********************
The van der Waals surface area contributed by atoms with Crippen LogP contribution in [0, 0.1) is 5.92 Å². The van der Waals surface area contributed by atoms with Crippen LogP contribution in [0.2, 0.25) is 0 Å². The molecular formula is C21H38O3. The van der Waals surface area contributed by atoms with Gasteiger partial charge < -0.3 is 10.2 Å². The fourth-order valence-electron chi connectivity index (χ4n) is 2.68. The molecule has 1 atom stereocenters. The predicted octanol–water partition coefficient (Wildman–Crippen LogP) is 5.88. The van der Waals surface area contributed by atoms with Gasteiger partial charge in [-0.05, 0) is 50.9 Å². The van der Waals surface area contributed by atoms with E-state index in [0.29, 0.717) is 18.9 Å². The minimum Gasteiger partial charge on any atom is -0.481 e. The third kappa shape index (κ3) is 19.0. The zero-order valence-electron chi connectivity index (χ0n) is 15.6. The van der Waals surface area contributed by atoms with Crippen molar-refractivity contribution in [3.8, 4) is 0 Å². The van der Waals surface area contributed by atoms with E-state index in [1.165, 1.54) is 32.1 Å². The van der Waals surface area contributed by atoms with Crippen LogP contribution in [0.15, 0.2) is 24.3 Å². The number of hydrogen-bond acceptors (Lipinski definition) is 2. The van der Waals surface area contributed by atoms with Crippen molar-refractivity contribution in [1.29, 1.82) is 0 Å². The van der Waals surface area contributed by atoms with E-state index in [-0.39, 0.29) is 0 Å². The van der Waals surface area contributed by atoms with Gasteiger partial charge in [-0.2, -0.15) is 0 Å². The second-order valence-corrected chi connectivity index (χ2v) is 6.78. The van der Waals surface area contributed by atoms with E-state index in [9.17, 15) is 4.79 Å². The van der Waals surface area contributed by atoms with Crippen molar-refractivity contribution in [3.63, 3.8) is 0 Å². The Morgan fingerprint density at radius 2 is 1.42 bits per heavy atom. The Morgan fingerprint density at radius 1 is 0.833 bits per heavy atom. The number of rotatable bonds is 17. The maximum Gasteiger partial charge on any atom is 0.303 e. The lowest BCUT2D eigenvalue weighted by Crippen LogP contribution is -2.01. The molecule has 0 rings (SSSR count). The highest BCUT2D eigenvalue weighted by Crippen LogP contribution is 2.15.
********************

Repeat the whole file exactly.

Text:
The van der Waals surface area contributed by atoms with Crippen LogP contribution in [0, 0.1) is 5.92 Å². The van der Waals surface area contributed by atoms with Crippen LogP contribution in [0.2, 0.25) is 0 Å². The molecular formula is C21H38O3. The van der Waals surface area contributed by atoms with Gasteiger partial charge < -0.3 is 10.2 Å². The fourth-order valence-electron chi connectivity index (χ4n) is 2.68. The molecule has 1 atom stereocenters. The predicted octanol–water partition coefficient (Wildman–Crippen LogP) is 5.88. The van der Waals surface area contributed by atoms with Gasteiger partial charge in [-0.05, 0) is 50.9 Å². The van der Waals surface area contributed by atoms with E-state index in [0.29, 0.717) is 18.9 Å². The minimum Gasteiger partial charge on any atom is -0.481 e. The third kappa shape index (κ3) is 19.0. The zero-order valence-electron chi connectivity index (χ0n) is 15.6. The van der Waals surface area contributed by atoms with Crippen molar-refractivity contribution in [3.8, 4) is 0 Å². The van der Waals surface area contributed by atoms with E-state index in [1.165, 1.54) is 32.1 Å². The van der Waals surface area contributed by atoms with Crippen LogP contribution in [0.15, 0.2) is 24.3 Å². The number of hydrogen-bond acceptors (Lipinski definition) is 2. The van der Waals surface area contributed by atoms with Crippen molar-refractivity contribution in [1.29, 1.82) is 0 Å². The van der Waals surface area contributed by atoms with E-state index in [-0.39, 0.29) is 0 Å². The van der Waals surface area contributed by atoms with Gasteiger partial charge in [-0.2, -0.15) is 0 Å². The second-order valence-corrected chi connectivity index (χ2v) is 6.78. The van der Waals surface area contributed by atoms with E-state index in [9.17, 15) is 4.79 Å². The van der Waals surface area contributed by atoms with Crippen molar-refractivity contribution in [3.63, 3.8) is 0 Å². The Morgan fingerprint density at radius 2 is 1.42 bits per heavy atom. The Morgan fingerprint density at radius 1 is 0.833 bits per heavy atom. The number of rotatable bonds is 17. The maximum Gasteiger partial charge on any atom is 0.303 e. The lowest BCUT2D eigenvalue weighted by Crippen LogP contribution is -2.01. The molecule has 0 rings (SSSR count). The highest BCUT2D eigenvalue weighted by Crippen LogP contribution is 2.15.